Excessive Earwax Buildup in Children: When to See a Pediatrician

Excessive Earwax Symptoms

Verywell / Julie Bang

In This Article

All children have earwax (cerumen), but most parents don't think much about it besides trying to figure out the best way to keep their kids' ears clean. Parents may be a little more concerned if their kids have too much earwax, especially if that excessive earwax is causing any symptoms.

Seeing a pediatrician clean out earwax when examining their child's ears can also lead many parents to question how good a job they are doing at keeping their kids' ears clean. It might also lead to questions about why their child even has earwax, and then, how they can prevent them from getting even more.

Earwax Buildup Symptoms

It is thought that up to 10% of children have excessive earwax. Although having too much earwax may not cause any symptoms at all, in some cases, symptoms of excessive earwax might include:

  • Hearing loss ranging from 5 to 40 decibels (dB)
  • Ringing in the ears (tinnitus)
  • A sensation of fullness in the ear canal
  • Itchiness in the ear canal
  • Ear pain (otalgia)
  • Discharge or ear drainage (otorrhea)
  • Odor from the ear canal
  • Dizziness
  • Cough

In addition, excessive earwax can sometimes cause problems when your pediatrician needs to look into your child's ears and the wax blocks their view.

Earwax should usually be left alone if it is not causing symptoms and is not preventing your pediatrician from examining your child's ear. Even if you plan to treat your child's excessive earwax on your own, you should still visit your pediatrician first before you get started.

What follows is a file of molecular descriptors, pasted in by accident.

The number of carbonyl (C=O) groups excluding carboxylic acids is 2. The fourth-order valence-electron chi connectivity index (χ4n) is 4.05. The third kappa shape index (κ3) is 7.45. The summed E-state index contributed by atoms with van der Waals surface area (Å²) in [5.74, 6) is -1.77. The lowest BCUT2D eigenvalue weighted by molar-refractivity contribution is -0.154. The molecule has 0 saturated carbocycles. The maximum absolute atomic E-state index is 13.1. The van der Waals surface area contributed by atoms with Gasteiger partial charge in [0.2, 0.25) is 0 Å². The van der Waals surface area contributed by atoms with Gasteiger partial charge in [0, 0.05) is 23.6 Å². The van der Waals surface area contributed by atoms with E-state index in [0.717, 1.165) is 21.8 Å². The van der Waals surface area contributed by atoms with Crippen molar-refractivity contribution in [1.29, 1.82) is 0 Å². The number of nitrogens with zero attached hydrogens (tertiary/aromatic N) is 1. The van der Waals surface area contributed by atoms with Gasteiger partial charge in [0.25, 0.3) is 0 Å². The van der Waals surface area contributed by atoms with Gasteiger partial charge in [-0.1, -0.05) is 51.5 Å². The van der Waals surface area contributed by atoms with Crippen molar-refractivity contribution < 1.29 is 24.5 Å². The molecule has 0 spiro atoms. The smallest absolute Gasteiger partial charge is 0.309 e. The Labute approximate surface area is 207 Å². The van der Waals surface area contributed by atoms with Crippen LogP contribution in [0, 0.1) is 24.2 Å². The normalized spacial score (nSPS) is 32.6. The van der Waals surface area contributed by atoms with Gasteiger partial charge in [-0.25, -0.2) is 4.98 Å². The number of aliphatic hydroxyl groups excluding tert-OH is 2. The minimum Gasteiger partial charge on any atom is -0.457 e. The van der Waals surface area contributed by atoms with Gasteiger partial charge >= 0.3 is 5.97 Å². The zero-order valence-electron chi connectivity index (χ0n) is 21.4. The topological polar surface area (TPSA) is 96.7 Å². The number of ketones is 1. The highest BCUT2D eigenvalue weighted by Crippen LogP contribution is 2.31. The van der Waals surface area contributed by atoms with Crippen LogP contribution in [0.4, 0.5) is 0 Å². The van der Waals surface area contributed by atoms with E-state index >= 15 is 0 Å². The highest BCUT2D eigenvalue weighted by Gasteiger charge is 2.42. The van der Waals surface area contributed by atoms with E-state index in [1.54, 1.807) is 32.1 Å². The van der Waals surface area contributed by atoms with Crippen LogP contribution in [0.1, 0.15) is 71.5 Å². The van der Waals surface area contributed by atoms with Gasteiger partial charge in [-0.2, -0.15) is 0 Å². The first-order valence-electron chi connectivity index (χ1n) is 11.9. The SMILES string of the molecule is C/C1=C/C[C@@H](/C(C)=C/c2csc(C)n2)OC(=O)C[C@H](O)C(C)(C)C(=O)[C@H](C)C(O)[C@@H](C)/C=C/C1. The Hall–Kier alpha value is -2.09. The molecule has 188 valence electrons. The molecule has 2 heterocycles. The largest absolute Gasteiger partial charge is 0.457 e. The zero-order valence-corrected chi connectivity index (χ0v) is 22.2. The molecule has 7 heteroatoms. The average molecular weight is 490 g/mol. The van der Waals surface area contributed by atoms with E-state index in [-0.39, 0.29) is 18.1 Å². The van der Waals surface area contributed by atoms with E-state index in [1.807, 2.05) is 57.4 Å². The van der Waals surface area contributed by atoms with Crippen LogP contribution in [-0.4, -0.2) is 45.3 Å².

The Purpose of Earwax

Earwax serves an important purpose. It builds up naturally in the ear canal from a mixture of secretions from sebaceous glands, sweat glands, and skin cells. It then works to help keep the ear canal clean, carrying dirt, dust, and other small particles with the wax as it naturally travels out of the ear canal.

Have your kids ever gotten sand in their ears after a day at the beach or playing in a sandbox? As earwax builds up and moves out of your child's ear, it will likely carry that sand with it. Earwax can also help to protect and lubricate the ear canal and may even help to prevent external ear infections (otitis externa or swimmer's ear).

There are two distinct types of earwax—wet and dry. Dry earwax is more flaky than wet earwax and is tan or gray, whereas wet earwax is darker brown and sticky.

The type of earwax you might have has been mapped to a single gene, with the trait for dry versus wet earwax often depending on which ethnic group you are from. Asians and Native Americans are more likely to have dry earwax, while wet earwax is most common among those of African and European ancestry.

Risk Factors

Children with narrow ear canals, including many kids with Down syndrome, are also at risk for having too much earwax.

Other risk factors for building up excessive earwax include wearing hearing aids and regularly using earbuds, or in-ear headphones, which are a popular way to listen to music with an iPod, iPhone, and other portable devices.

Pediatric Earwax Removal

To routinely clean your child's ears, most experts recommend that you simply use a washcloth to wipe away wax that makes its way to the very outer part of his ear.

You should never use a Q-tip (even one of the newer safety Q-tips) to clean inside your child's ear. Many experts think that regularly using Q-tips to try to clean your child's ear might actually lead to the buildup of excessive earwax.

Remember that observing the earwax buildup or simply waiting for it to go away on its own might also be an option if the wax is not causing any symptoms and it is not blocking your pediatrician's exam.

Surprisingly, there is no single method to remove excessive earwax that has been proven to be better than others. Experts do recommend three main methods of earwax removal if the excessive wax is causing a problem.

Wax-Softening Agents